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Beginner
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VTune prints messages on all terminals of all users on one server?

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Yesterday, we installed the Sampling Driver for Vtune Amplifier.

Whenever I run the memory access, all users on team server receive following message:

Message from user@teamserver at Jun 14 14:10:15...
 kernel:Dazed and confused, but trying to continue
 
Message from user@teamserver at Jun 14 14:10:15 ...
 kernel:Uhhuh. NMI received for unknown reason 29 on CPU 11.
 
Message from user@teamserver at Jun 14 14:10:15 ...
 kernel:Do you have a strange power saving mode enabled?
 
Message from user@teamserver at Jun 14 14:10:15 ...
 kernel:Dazed and confused, but trying to continue
 
 
How to stop these prints? 
Thanks,
GZ
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Employee
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Hi,

The output you see isn't produced by VTune Amplifier. These are kernel messages. 
Your or system administrator may change kernel log level for suppression the messages.

- Pavel 

 

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Beginner
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System:

Linux version 3.10.0-123.el7.x86_64

Amplifier:

2018.1.0.535340 

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Employee
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Hi,

The output you see isn't produced by VTune Amplifier. These are kernel messages. 
Your or system administrator may change kernel log level for suppression the messages.

- Pavel 

 

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Beginner
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Thanks for your reply, Pavel.

GZ

 

Pavel Gerasimov (Intel) wrote:

Hi,

The output you see isn't produced by VTune Amplifier. These are kernel messages. 
Your or system administrator may change kernel log level for suppression the messages.

- Pavel 

 

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Black Belt
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We see these messages immediately after collection stops with the "memory-access" collection type (or from custom collection types derived from the "memory-access" collection).  In my testing they seem to occur a bit less frequently with 2018 Update 3 than with 2018 Update 2, but they don't disappear completely.   (My guess is that the driver unregisters the NMI interrupt handler before all of the logical processors have finished disabling the performance counter interrupt on overflow feature, but I can't follow the sep source well enough to understand control flow and ordering.)

If I understand the documentation correctly, the priority of these messages ("emerg") is the same as the priority of kernel "panic" messages, so you can't filter them based on priority.  The messages are sufficiently unique that they can be filtered based on their contents.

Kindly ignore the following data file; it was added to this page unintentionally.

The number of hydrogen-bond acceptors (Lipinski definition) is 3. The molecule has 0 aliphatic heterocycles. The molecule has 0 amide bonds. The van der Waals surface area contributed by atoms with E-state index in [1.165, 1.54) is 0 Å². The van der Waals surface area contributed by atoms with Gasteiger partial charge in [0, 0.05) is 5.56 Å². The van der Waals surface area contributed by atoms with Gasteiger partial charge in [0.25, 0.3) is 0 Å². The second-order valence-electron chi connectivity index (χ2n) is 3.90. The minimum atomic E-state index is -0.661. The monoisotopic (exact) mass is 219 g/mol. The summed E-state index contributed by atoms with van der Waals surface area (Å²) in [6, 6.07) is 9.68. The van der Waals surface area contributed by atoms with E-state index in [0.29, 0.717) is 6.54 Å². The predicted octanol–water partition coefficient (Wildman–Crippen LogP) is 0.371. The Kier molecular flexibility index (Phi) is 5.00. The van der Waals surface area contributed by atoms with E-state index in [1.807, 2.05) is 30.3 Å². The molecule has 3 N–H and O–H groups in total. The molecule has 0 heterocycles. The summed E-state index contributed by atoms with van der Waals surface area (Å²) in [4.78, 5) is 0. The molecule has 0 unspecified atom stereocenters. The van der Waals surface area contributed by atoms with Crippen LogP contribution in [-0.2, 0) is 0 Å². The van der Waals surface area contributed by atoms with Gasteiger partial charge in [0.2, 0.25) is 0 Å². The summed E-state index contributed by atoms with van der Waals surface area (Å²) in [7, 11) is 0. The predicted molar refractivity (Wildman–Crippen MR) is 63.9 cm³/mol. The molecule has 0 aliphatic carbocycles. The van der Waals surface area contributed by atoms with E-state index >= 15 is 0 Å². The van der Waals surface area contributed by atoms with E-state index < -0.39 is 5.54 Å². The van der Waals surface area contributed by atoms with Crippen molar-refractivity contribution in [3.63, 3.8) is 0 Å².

You can filter all of these by adding the following three lines to the beginning of the "rules" section in /etc/rsyslog.conf (then restarting rsyslogd):

:msg, contains, "Uhhuh. NMI received for unknown reason " ~
:msg, contains, "Do you have a strange power saving mode enabled?" ~
:msg, contains, "Dazed and confused, but trying to continue" ~

Because these messages can also occur due to real hardware errors, I recommend that you only include the second and third lines, and leave the single "NMI received for unknown reason" message. 

I am still trying to understand the rsyslog.conf syntax well enough to downgrade the remaining "NMI received for unknown reason" to a lower priority level, so it will be logged, but not broadcast.   Any rsyslog gurus out there?


 

"Dr. Bandwidth"
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Beginner
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Thanks a lot, McCalpin.

GZ 

 

McCalpin, John wrote:

We see these messages immediately after collection stops with the "memory-access" collection type (or from custom collection types derived from the "memory-access" collection).  In my testing they seem to occur a bit less frequently with 2018 Update 3 than with 2018 Update 2, but they don't disappear completely.   (My guess is that the driver unregisters the NMI interrupt handler before all of the logical processors have finished disabling the performance counter interrupt on overflow feature, but I can't follow the sep source well enough to understand control flow and ordering.)

If I understand the documentation correctly, the priority of these messages ("emerg") is the same as the priority of kernel "panic" messages, so you can't filter them based on priority.  The messages are sufficiently unique that they can be filtered based on their contents.

You can filter all of these by adding the following three lines to the beginning of the "rules" section in /etc/rsyslog.conf (then restarting rsyslogd):

:msg, contains, "Uhhuh. NMI received for unknown reason " ~
:msg, contains, "Do you have a strange power saving mode enabled?" ~
:msg, contains, "Dazed and confused, but trying to continue" ~

Because these messages can also occur due to real hardware errors, I recommend that you only include the second and third lines, and leave the single "NMI received for unknown reason" message. 

I am still trying to understand the rsyslog.conf syntax well enough to downgrade the remaining "NMI received for unknown reason" to a lower priority level, so it will be logged, but not broadcast.   Any rsyslog gurus out there?

 

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